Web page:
Some union strategies advocate an industrial organization model to fight the diminution of workers’ rights (e.g. workers’ comp, health benefits, sick leave, and retirement savings) through large-scale structures designed to ensure benefits are not contingent on a workers’ relationship with a particular employer. A smaller-scale path, modeled on pre-industrial guilds with a high-tech twist, entails monopolizing the labor supply in a market so unions can use institutional weight “to promote an employment paradigm where workers own their own labor and have portable benefits,” Criscitiello explained.

LVNs in the East Bay are choosing the latter. The “sharing economy” might be insidiously anti-union now, but by partnering with a tech start-up partner developing new mobile technologies, SEIU-UHW hopes its NCC worker-owners – in California, these LVNs are largely women and immigrants – can redefine what a flexible workforce means and how it can operate for the benefit of all involved.

Jacob, who through his work at the East Bay Community Law Center became the corporate counsel for the emerging NCC, said the co-op will service a smart phone app enabling people to put in calls for home health visits with near-instantaneous responses.

The co-op plans to utilize the new technology so nurses can be dispatched on-demand to patients’ homes via communication through those networked devices. Equally integral to their emergent cooperative structure, though, is the collectivization of labor to better bargain worker value and leverage buying power to purchase employee health insurance on scale at affordable prices.

“The nurses on the app are all owners of the co-op,” Jacob added, “and the co-op has part ownership of the app itself.”

Alternative Approaches to Evolving Alternatives for Organized Labor and Workplace Democracy

In addition to organizing New Era Windows in Chicago and a slew of other worker-owned enterprises in Vermont, the UE has recently concentrated efforts on unionizing consumer cooperatives. A consumer co-op is a business wherein those who shop at the store can buy in to become member-owners each with one vote for the board of directors overseeing operations.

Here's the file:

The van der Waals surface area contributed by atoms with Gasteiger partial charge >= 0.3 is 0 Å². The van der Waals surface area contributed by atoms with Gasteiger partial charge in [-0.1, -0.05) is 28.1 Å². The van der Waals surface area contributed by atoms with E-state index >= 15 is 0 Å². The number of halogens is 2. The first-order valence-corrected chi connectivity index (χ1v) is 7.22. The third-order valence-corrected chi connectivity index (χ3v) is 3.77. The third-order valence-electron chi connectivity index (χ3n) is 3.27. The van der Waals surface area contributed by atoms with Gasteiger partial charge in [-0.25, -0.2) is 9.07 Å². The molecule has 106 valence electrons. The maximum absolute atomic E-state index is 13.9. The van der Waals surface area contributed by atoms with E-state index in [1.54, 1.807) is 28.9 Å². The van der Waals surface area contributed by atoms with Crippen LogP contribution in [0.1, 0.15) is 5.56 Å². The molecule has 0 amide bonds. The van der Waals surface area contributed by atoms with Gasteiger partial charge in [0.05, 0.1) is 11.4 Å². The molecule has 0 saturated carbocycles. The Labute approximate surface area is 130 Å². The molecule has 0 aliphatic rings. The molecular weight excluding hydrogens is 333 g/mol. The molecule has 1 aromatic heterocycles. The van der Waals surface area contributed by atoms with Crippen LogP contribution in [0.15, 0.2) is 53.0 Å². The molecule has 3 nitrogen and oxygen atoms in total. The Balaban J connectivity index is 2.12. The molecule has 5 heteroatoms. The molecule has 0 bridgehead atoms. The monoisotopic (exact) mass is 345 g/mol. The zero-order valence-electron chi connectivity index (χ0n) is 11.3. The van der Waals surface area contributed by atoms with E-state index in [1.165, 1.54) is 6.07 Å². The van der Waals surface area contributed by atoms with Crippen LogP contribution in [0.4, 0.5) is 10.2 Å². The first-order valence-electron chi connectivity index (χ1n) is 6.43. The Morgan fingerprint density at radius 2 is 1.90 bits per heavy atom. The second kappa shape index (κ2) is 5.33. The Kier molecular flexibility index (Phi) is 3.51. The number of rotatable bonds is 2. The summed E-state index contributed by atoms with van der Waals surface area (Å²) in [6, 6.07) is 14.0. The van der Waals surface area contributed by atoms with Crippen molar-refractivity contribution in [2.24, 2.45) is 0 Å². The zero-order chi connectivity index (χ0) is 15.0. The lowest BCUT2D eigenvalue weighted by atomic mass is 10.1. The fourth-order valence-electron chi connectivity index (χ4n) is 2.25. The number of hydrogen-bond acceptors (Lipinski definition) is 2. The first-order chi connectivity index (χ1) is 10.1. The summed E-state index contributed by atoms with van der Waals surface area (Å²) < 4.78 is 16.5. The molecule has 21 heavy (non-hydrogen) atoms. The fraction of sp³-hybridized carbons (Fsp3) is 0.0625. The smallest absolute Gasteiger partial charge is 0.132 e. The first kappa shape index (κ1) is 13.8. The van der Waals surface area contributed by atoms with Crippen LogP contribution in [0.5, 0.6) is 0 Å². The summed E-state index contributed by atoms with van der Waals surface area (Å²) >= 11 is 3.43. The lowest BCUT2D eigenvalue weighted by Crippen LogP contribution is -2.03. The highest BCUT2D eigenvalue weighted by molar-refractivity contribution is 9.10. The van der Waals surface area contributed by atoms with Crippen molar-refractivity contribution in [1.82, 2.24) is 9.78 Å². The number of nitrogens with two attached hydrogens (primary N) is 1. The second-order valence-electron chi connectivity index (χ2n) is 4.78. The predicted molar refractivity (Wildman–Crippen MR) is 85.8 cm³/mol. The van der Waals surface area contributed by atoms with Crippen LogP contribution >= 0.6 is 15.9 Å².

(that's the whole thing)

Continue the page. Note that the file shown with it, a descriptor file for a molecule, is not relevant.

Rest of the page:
Chad McGinnis, a field organizer who helped employees at City Market Co-op in Burlington, Vt. affiliate with UE Local 203, said he has noticed the majority of consumer co-ops tend to follow a certain trajectory.

“Presumably it’s like community control over your grocery store,” he offered. “You can get better food, and it’s local and healthy. … But the reality is these are businesses operating under capitalism. They’re subject to all the same pressures that any business operating under capitalism is subjected to. They got to grow. They go to make a profit. Quantity changes into quality; they hit a tipping point where they adopt a sort of conventional internal hierarchy, a conventional management structure. And they start to hire employees. And then those employees have a boss. And then that boss has a department manager. And there’s a general management over the store.”

That happened at City Market around 2002, and unionization followed shortly thereafter. Although, it was not without roadblocks. The co-op was in fiscal trouble, and the general manager at the time told workers contract negotiations would have to be put on hold at one point because he was going to Disney Land.

Workers at the co-op took a tip from the boss: although they did not go on vacation, they did stage a walk-out, which led to, eventually, to a decent contract.

UE field organizer George Waksmunski, who helped organize workers at the East End Food Co-op in Pittsburgh, said unions might play an even greater role in these consumer-driven arenas than they do in organizing employee-owned firms.

“The more and more you get into the realm where you’re driven by a board of directors and a management team, the workers get alienated,” Waksmunski said about the devolution of democracy in consumer co-op jobs.

A consumer co-op can be nice place to work, he qualified, but having a voice and some footing is still important.

“If you don’t have your own union that you can go to with your fellow workers – and a method to address your grievances – then you’re just left hanging, you’re still left hanging out in the cold just like any other worker,” he said, adding workers at co-ops also generally “get it so much quicker than most workers do because they come from a more progressive background.”